He became the second youngest centurion from Mumbai after Sachin Tendulkar.

***

The ‘next Sachin Tendulkar’

India was soaked in emotions when the day had arrived. The air of Tendulkar’s retirement had powers to melt the stoniest of hearts and moist the aridest of eyes. Mumbai were yet to get over the Tendulkar Fever. The Master’s farewell speech on November 16, 2013 was still the viral feeds.

Four days later, an ardent Tendulkar devotee entered the trends.

Prithvi, 14 then, was barely five feet when he slammed a new record. With his 546, he eclipsed his illustrious Rizvi Springfield seniors — Sarfaraz Khan and Arman Jaffer. Sarfraz had scored 439 in 2009-10, and Arman had bettered that with 498 in the next season.

Rizvi Springfield School’s cricket coach Raju Pathak once famously told The Indian Express: “If Sarfaraz and Arman take 100 balls to correct one shot, Prithvi is so gifted that he can master it in 10 or 20 balls.”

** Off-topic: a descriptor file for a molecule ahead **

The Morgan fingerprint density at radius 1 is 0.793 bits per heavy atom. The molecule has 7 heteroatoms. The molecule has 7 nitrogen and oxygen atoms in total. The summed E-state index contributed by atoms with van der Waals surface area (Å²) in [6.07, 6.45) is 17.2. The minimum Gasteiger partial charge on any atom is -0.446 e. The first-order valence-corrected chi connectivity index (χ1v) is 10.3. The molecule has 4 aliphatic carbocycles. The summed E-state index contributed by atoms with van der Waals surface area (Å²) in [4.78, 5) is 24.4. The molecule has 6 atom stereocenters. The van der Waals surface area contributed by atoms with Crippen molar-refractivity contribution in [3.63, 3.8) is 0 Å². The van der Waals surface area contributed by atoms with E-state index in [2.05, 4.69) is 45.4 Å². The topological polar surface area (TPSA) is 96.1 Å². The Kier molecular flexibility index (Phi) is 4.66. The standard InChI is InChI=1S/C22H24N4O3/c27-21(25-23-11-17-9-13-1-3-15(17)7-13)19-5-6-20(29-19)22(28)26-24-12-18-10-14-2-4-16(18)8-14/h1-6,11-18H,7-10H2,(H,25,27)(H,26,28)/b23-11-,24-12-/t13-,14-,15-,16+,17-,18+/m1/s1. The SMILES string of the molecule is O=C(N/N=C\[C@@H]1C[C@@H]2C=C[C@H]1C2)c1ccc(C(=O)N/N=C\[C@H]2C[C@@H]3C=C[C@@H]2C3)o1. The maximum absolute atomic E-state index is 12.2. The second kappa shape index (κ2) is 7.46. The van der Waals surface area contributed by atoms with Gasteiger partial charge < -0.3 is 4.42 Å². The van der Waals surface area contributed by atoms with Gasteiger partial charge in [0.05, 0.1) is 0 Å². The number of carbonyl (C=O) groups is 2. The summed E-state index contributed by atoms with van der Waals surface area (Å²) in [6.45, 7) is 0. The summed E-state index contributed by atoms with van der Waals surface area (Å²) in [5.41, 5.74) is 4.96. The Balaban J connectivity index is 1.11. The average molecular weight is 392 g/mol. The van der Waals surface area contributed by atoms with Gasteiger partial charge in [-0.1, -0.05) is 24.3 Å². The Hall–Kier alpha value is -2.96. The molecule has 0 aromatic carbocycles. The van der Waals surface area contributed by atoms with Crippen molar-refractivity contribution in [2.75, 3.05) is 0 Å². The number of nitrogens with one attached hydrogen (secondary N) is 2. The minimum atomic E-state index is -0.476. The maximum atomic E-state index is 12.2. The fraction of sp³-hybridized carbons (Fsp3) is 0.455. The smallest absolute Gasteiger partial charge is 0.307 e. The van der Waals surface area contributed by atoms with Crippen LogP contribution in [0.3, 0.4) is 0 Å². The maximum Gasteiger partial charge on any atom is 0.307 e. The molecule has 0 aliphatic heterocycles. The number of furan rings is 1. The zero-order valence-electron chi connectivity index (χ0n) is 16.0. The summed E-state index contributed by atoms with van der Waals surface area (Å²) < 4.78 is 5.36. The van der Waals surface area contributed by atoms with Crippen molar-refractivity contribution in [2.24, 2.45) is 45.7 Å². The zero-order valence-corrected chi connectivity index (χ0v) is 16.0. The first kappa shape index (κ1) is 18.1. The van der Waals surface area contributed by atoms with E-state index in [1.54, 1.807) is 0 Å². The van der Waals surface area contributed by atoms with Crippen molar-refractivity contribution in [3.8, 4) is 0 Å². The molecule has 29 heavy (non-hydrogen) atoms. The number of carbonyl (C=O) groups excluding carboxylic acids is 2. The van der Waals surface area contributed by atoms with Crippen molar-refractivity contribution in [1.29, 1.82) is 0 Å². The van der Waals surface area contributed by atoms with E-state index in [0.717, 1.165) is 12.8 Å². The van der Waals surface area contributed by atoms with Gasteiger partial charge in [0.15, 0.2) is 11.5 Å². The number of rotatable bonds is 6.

The air of the moment got him the tag of ‘next Sachin Tendulkar.’

Prithvi's 546 was the then highest individual score in any form of cricket in India. (Courtesy: DNA)
Prithvi’s 546 was the then highest individual score in any form of cricket in India. (Courtesy: DNA)

There were headlines. Even documentaries were made. At 14, Prithvi had the cricket world at its feet. There was pressure, often unnecessary, on the child as every innings from there was viewed under the microscope.

“The recognition was good but I was not paying attention to the comparisons (with Tendulkar). In fact, I did not concentrate on them at all. I was doing my work, playing cricket,” recalled Prithvi of the insane limelight.

Like millions of cricket aspirants around the globe, Tendulkar remains a ‘God’ to him. The way Tendulkar batted, his humility, the way he continues to conduct and his power to remain rooted despite success has left a deep impact on Prithvi and thus the dismissal of comparisons. He had realised at the tender age on where he stood.